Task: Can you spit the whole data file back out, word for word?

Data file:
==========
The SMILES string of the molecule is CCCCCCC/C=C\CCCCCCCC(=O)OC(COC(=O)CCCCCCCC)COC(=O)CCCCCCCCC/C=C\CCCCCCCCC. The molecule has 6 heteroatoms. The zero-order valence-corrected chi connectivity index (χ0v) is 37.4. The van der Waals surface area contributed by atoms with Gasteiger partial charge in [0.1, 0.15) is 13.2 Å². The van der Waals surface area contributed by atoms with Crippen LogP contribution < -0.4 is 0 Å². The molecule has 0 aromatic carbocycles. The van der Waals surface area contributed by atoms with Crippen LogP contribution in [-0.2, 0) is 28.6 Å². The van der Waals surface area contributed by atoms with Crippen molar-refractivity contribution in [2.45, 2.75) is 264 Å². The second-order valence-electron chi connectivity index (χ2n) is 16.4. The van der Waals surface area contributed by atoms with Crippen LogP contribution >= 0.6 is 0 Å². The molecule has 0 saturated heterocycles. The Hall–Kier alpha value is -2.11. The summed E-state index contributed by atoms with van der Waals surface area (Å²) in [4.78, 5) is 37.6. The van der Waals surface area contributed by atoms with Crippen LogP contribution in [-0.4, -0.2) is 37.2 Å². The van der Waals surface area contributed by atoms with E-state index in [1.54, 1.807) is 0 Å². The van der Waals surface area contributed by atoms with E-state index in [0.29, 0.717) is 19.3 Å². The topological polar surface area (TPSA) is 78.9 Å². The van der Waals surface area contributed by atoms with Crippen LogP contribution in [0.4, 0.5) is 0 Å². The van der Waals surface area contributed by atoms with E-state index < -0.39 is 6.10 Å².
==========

The SMILES string of the molecule is CCCCCCC/C=C\CCCCCCCC(=O)OC(COC(=O)CCCCCCCC)COC(=O)CCCCCCCCC/C=C\CCCCCCCCC. The molecule has 6 heteroatoms. The zero-order valence-corrected chi connectivity index (χ0v) is 37.4. The van der Waals surface area contributed by atoms with Gasteiger partial charge in [0.1, 0.15) is 13.2 Å². The van der Waals surface area contributed by atoms with Crippen LogP contribution < -0.4 is 0 Å². The molecule has 0 aromatic carbocycles. The van der Waals surface area contributed by atoms with Crippen LogP contribution in [-0.2, 0) is 28.6 Å². The van der Waals surface area contributed by atoms with Crippen molar-refractivity contribution in [2.45, 2.75) is 264 Å². The second-order valence-electron chi connectivity index (χ2n) is 16.4. The van der Waals surface area contributed by atoms with Crippen LogP contribution >= 0.6 is 0 Å². The molecule has 0 saturated heterocycles. The Hall–Kier alpha value is -2.11. The summed E-state index contributed by atoms with van der Waals surface area (Å²) in [4.78, 5) is 37.6. The van der Waals surface area contributed by atoms with Crippen LogP contribution in [-0.4, -0.2) is 37.2 Å². The van der Waals surface area contributed by atoms with E-state index in [1.54, 1.807) is 0 Å². The van der Waals surface area contributed by atoms with E-state index in [0.29, 0.717) is 19.3 Å². The topological polar surface area (TPSA) is 78.9 Å². The van der Waals surface area contributed by atoms with Crippen LogP contribution in [0.4, 0.5) is 0 Å². The van der Waals surface area contributed by atoms with E-state index < -0.39 is 6.10 Å².